The year 2019 marks the 70th anniversary of one of the most iconic and influential literary works in the conservation field, “A Sand County Almanac,” by Aldo Leopold. A native Iowan, Leopold is considered to be the father of the modern day science of ecology.
The Dallas County Conservation Board will celebrate this milestone by offering a series of programs, inviting the public to come to know, or in some cases reexamine, the ideas Leopold presented in his book. The series begins Sunday, Jan. 20 from 2:30 p.m. to 4:30 p.m. at the Forest Park Museum near Perry.
If I could pick just one book to designate as required reading for the citizens of Dallas County, it would be this text. It was a life-changing read for me some 40-plus years ago and still underlies most of my environmental education philosophy.
Leopold said that the objectives of environmental education should be to teach the student to see the land, then to understand what they see and to finally enjoy what they understand. The DCCB’s 2019 programs will strive to do just this.
Can we help you to see Dallas County with new eyes? Will you better understand the land you perceive with newfound vision? And can we help you to turn this sight and understanding into a new level of enjoyment of Dallas County’s wild places? Please consider inviting Leopold’s thoughts into your world by joining us in this 70th anniversary year.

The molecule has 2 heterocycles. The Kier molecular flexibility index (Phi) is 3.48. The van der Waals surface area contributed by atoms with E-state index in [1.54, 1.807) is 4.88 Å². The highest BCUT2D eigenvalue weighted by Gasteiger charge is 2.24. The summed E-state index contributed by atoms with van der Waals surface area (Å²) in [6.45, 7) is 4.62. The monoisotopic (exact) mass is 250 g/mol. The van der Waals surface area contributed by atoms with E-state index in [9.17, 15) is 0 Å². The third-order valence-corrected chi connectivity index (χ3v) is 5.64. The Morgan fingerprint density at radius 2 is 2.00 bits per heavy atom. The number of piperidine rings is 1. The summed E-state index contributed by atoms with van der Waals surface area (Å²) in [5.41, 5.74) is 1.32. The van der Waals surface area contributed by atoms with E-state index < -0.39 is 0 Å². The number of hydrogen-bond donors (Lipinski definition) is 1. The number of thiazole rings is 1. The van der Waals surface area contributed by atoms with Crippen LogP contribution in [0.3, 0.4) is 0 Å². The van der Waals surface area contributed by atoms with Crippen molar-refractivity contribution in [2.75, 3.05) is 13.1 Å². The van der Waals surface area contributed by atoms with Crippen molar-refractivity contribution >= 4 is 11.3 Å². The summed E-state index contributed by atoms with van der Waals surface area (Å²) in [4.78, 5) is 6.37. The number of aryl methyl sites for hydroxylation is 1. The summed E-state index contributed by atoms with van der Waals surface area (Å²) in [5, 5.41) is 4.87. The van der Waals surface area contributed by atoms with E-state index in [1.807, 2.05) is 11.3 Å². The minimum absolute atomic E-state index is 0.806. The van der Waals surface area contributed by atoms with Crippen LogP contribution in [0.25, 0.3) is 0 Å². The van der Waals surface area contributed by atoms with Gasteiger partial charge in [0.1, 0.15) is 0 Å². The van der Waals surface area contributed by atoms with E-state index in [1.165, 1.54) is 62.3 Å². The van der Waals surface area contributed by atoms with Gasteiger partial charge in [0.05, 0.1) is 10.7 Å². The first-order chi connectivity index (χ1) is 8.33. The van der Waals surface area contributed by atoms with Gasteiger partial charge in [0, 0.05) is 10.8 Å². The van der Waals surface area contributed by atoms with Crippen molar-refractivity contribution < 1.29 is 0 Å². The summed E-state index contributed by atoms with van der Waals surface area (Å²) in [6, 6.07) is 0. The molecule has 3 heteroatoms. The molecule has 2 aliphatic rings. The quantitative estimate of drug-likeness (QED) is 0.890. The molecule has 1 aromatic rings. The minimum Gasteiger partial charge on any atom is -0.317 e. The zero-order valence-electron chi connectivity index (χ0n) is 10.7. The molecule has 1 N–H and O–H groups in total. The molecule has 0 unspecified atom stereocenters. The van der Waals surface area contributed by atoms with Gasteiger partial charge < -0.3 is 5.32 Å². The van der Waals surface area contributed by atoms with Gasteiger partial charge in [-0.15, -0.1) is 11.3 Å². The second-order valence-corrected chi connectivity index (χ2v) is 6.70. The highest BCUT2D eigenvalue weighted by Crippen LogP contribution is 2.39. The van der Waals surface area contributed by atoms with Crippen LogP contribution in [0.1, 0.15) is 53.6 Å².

We will kick off this series of programs in January with a public viewing of a documentary film, “The Green Fire.” This Emmy award-winning production examines Leopold’s life and writings and will serve to set the table for Dallas County learners to begin a year of Leopold.
The title comes from the essay, “Thinking Like a Mountain.” In it Leopold recants a hunt from his youth when he was, by his own description, full of trigger itch. He tells of shooting a wolf and his experience when he encountered his prey.
“We reached the old wolf in time to watch a fierce green fire dying in her eyes,” Leopold said. “I realized then, and have known ever since, that there was something new to me in those eyes — something known only to her and the mountain.”
Participants in this January event will also be introduced to the Leopold Bench Project. The DCCB will engage the public in building a set of a dozen Leopold benches, each inscribed with a Leopold quote.
These benches will serve both a utilitarian function by providing seating at DCCB programming and also provide an educational service by putting Aldo’s words in the public eye. The benches will be placed at various DCCB Conservation Areas and Raccoon River Valley Trail sites around the county, where they will inspire new vision, understanding and joy.
The Leopold year invites you to transfer your personal learning into the wilds of Dallas County, sharing it with a hiker or biker as they seek a seat for rest and come away with a new vision of our place.
Chris Adkins is the environmental education coordinator and naturalist at the Dallas County Conservation Department.